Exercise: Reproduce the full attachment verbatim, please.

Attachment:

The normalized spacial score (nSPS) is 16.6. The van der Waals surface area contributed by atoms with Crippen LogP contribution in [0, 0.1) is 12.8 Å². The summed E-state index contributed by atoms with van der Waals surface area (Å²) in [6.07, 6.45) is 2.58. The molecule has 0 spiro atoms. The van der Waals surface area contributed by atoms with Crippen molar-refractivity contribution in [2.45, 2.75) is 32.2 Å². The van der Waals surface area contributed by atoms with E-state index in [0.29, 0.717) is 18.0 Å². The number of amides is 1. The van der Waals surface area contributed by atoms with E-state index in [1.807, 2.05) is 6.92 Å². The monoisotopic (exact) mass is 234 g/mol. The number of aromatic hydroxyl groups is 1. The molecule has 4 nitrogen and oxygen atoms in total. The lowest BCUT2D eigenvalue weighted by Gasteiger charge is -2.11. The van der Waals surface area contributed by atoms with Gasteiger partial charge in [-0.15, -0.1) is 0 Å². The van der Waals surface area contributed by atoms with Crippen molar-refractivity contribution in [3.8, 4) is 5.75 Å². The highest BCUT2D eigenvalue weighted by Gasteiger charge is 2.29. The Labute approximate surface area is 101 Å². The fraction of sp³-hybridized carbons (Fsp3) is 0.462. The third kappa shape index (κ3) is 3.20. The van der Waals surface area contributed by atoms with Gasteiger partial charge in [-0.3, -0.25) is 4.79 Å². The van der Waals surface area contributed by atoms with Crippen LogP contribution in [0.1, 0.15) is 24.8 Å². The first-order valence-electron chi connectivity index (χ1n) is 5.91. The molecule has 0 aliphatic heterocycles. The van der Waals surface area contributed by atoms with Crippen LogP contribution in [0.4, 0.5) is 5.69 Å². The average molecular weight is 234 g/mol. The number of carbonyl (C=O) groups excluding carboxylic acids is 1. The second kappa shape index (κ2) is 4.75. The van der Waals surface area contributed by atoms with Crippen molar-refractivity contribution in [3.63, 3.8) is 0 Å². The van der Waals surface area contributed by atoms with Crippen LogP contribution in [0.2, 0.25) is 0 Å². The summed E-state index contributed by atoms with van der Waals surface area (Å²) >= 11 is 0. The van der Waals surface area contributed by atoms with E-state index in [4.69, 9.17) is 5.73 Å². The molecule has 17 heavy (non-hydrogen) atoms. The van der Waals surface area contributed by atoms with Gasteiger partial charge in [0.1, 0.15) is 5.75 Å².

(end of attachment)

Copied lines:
The normalized spacial score (nSPS) is 16.6. The van der Waals surface area contributed by atoms with Crippen LogP contribution in [0, 0.1) is 12.8 Å². The summed E-state index contributed by atoms with van der Waals surface area (Å²) in [6.07, 6.45) is 2.58. The molecule has 0 spiro atoms. The van der Waals surface area contributed by atoms with Crippen molar-refractivity contribution in [2.45, 2.75) is 32.2 Å². The van der Waals surface area contributed by atoms with E-state index in [0.29, 0.717) is 18.0 Å². The number of amides is 1. The van der Waals surface area contributed by atoms with E-state index in [1.807, 2.05) is 6.92 Å². The monoisotopic (exact) mass is 234 g/mol. The number of aromatic hydroxyl groups is 1. The molecule has 4 nitrogen and oxygen atoms in total. The lowest BCUT2D eigenvalue weighted by Gasteiger charge is -2.11. The van der Waals surface area contributed by atoms with Gasteiger partial charge in [-0.15, -0.1) is 0 Å². The van der Waals surface area contributed by atoms with Crippen molar-refractivity contribution in [3.8, 4) is 5.75 Å². The highest BCUT2D eigenvalue weighted by Gasteiger charge is 2.29. The Labute approximate surface area is 101 Å². The fraction of sp³-hybridized carbons (Fsp3) is 0.462. The third kappa shape index (κ3) is 3.20. The van der Waals surface area contributed by atoms with Gasteiger partial charge in [-0.3, -0.25) is 4.79 Å². The van der Waals surface area contributed by atoms with Crippen LogP contribution in [0.1, 0.15) is 24.8 Å². The first-order valence-electron chi connectivity index (χ1n) is 5.91. The molecule has 0 aliphatic heterocycles. The van der Waals surface area contributed by atoms with Crippen LogP contribution in [0.4, 0.5) is 5.69 Å². The average molecular weight is 234 g/mol. The number of carbonyl (C=O) groups excluding carboxylic acids is 1. The second kappa shape index (κ2) is 4.75. The van der Waals surface area contributed by atoms with Crippen molar-refractivity contribution in [3.63, 3.8) is 0 Å². The van der Waals surface area contributed by atoms with Crippen LogP contribution in [0.2, 0.25) is 0 Å². The summed E-state index contributed by atoms with van der Waals surface area (Å²) >= 11 is 0. The van der Waals surface area contributed by atoms with E-state index in [4.69, 9.17) is 5.73 Å². The molecule has 17 heavy (non-hydrogen) atoms. The van der Waals surface area contributed by atoms with Gasteiger partial charge in [0.1, 0.15) is 5.75 Å².